However, unlike some of their competitors, GM will only deliver the system when the company’s engineers are satisfied that it is universally safer than human drivers.
Through its investment in Cruise Automation, GM is already trialing autonomous cars, albeit with human drivers on board, on busy San Francisco streets.
Farah is perfectly placed to help GM develop their own driverless cars as it combines two of his areas of expertise, computers, and cars.
6. Roy Goudy Is Leading Nissan’s Development of Vehicle-to-Vehicle Technology
Roy Goudy dreams of a day when cars will be able to talk to one another, not to mention traffic lights and roadside displays.
Goudy earned his bachelor’s in metallurgical engineering from the University of Washington, and joined the U.S. Air Force before earning his master’s in physics from the University of Utah. He later worked in Japan, and returned to the U.S. to join Nissan.
“In the U.S., there were 32,000 traffic fatalities last year,” Roy told Design News. “And vehicle-to-vehicle communication has the potential to reduce those numbers. For that reason, my hope is to see it come to fruition.”
Goudy believes this field is set to be revolutionary, not just because of its implications for safety, but because car brands will need to work closely together to make it a success. GM cars will need to talk to Fords and Fords will have to talk to Toyota’s, etc.
Nissan has already developed an early warning system designed to prevent crashes at intersections. This system, using vehicle-to-vehicle (V2V) messaging, can predict when crashes are imminent and warn the driver accordingly.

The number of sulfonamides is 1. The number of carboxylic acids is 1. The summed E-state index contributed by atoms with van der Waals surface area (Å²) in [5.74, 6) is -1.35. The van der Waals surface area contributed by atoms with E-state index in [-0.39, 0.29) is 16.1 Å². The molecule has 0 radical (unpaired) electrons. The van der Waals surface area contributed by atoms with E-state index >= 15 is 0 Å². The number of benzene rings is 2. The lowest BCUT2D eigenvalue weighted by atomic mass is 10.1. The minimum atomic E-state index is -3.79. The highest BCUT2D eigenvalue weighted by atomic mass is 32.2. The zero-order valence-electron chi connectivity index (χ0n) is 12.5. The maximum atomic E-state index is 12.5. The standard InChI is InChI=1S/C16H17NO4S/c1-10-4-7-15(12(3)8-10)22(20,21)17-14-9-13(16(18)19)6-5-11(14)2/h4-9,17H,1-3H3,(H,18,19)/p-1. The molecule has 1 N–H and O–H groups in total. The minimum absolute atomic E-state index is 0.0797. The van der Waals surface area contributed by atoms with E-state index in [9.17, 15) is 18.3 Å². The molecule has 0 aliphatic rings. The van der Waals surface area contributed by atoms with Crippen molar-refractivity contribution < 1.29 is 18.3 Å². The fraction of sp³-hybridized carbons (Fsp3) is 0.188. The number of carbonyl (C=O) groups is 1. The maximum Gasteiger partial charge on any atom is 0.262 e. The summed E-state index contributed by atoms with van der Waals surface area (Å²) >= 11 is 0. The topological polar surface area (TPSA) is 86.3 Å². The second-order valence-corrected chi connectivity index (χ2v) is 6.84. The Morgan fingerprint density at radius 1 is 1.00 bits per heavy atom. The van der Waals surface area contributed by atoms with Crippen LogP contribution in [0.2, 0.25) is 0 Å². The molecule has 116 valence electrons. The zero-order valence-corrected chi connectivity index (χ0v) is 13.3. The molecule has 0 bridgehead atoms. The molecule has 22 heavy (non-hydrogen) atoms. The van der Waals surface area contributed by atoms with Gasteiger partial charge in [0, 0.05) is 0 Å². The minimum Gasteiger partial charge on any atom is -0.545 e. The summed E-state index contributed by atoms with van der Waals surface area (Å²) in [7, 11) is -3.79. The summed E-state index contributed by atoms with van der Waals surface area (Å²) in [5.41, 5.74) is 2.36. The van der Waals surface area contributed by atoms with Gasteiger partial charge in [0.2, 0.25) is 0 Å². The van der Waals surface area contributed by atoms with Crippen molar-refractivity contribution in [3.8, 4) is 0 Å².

This innovation has so far led Nissan engineers to file for 11 patents, with 6 more on the way.
7. Josh Tavel Helped Bring GM’s Volt and Bolt to Production
Josh Tavel is a chief engineer at GM who oversaw the inclusion of features like a 60-kWh battery into GM’s award-winning all-electric Chevy Bolt.
Tavel earned his bachelor’s degree in engineering technology from Minnesota State and his master’s in engineering from the University of Michigan, Ann Arbor.
“When you have a good product — like an Apple phone — it’s intuitive, but you don’t notice it’s intuitive,” he told us. “Tavel said during an interview. “That’s the sign of great engineering.”
Tavel is confident about the future of all-electric cars like the Bolt. He believes that as battery costs fall; so will propulsion costs, and vehicle ranges will improve. Making electric cars more desirable to the general public.
“We’re on a very good glide path to create a really big market for electric vehicles,” he added.
8. Jason Hallman Helps Save Lives By Studying Accidents